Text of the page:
Before I get too many descriptions of a water hammer,,, I'm a
firefighter, so I know allll about water hammers. And, I am aware of
the 'water hammer arrester'. I have one.
This is a little different story. When I bought this house 5 years
ago, all 6 valves would bang when closing. As you can imagine it drove
me crazy. I called Rain Bird, with zero luck.
Finally I thought that I would just dig up the old valves and replace
them, and as I got ready, I realized that it is just the guts that need
changing, so I replaced the old diaphram with new ones. It worked!
Absolutely blew me away, but I was so pleased that I didn't question
About two years later I started getting the banging again, but this
time, I found a supply place that sold diaphram kits.
Now I am starting to ask questions. I still have one valve (the last
one in line) that bangs when closing if it doesn't get a new kit every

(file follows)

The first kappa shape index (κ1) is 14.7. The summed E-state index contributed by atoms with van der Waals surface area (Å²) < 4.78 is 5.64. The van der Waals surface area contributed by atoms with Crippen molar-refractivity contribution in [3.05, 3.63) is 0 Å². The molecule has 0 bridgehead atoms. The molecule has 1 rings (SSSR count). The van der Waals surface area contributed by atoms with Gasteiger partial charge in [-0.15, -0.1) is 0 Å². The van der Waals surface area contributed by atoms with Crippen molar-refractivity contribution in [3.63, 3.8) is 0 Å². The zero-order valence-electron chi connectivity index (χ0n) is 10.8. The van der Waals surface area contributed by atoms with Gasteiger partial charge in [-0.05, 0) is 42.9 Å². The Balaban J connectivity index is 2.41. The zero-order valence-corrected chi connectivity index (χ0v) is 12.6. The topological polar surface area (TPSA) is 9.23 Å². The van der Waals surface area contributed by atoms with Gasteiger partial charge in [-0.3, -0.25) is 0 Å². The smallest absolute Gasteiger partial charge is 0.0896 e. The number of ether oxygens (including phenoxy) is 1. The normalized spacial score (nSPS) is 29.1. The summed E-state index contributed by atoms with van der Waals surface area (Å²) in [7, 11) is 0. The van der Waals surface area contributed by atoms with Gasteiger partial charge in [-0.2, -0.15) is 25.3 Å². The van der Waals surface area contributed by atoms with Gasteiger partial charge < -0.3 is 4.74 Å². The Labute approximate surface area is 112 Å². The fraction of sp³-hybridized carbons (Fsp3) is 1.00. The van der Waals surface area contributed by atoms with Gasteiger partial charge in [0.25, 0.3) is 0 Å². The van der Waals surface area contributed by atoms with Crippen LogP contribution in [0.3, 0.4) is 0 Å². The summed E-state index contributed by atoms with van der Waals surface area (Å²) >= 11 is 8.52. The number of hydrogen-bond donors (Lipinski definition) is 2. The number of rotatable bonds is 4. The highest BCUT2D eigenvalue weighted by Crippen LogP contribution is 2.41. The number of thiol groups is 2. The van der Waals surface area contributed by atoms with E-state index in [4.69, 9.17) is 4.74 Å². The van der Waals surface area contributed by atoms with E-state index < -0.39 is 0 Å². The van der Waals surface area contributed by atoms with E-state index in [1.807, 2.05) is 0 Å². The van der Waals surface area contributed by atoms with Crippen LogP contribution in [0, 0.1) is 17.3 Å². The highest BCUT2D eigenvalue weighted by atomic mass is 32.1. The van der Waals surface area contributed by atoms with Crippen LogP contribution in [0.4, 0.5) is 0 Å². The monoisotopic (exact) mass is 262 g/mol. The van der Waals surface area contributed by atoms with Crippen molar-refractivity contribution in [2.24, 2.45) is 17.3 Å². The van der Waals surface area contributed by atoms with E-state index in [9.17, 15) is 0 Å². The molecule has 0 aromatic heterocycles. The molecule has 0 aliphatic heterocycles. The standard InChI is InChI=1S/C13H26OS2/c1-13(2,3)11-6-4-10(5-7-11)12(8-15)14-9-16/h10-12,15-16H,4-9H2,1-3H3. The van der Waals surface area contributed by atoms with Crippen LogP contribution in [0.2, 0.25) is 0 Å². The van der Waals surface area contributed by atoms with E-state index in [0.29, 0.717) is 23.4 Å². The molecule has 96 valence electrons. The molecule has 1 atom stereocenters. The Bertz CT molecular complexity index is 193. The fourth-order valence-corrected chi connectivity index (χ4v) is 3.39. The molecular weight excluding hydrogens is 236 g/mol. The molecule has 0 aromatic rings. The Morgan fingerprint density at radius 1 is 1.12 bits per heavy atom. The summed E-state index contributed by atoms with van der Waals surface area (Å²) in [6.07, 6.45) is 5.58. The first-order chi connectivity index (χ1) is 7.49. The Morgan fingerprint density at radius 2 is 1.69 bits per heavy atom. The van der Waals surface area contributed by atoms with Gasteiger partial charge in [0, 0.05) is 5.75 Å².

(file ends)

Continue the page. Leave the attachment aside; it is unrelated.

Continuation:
Why would this be necessary? I went 16 years in my old house with the
same valves and I never changed the diaphrams. It is a simple fix, but
it shouldn't happen this often.
I have two adjusting valves (screws) on top. One lets me turn the
system on to test it, but for the life of me I don't know what the
other one does. I'm not talking about the large manual valve at the
top. These are both smaller.
Actually, that was a problem that I dealt with, with a pressure
I don't remember what it is set at now, but it is what the Rain Bird
It was 105.
Thanks for your thoughts Bill.
105 what? Not PSI..??
The expansion tank is like on your hot water heater. Small tank, about 1 or
2 gallons in size. Has a bladder inside with air in it to prevent an
expansion problem on hot water tanks, and it helps well pumps with less on,
off cycling. Absorbs the water pressure differential.
remove one of the @'s unless you are a spammer.
"dave" < email@example.com> wrote in message
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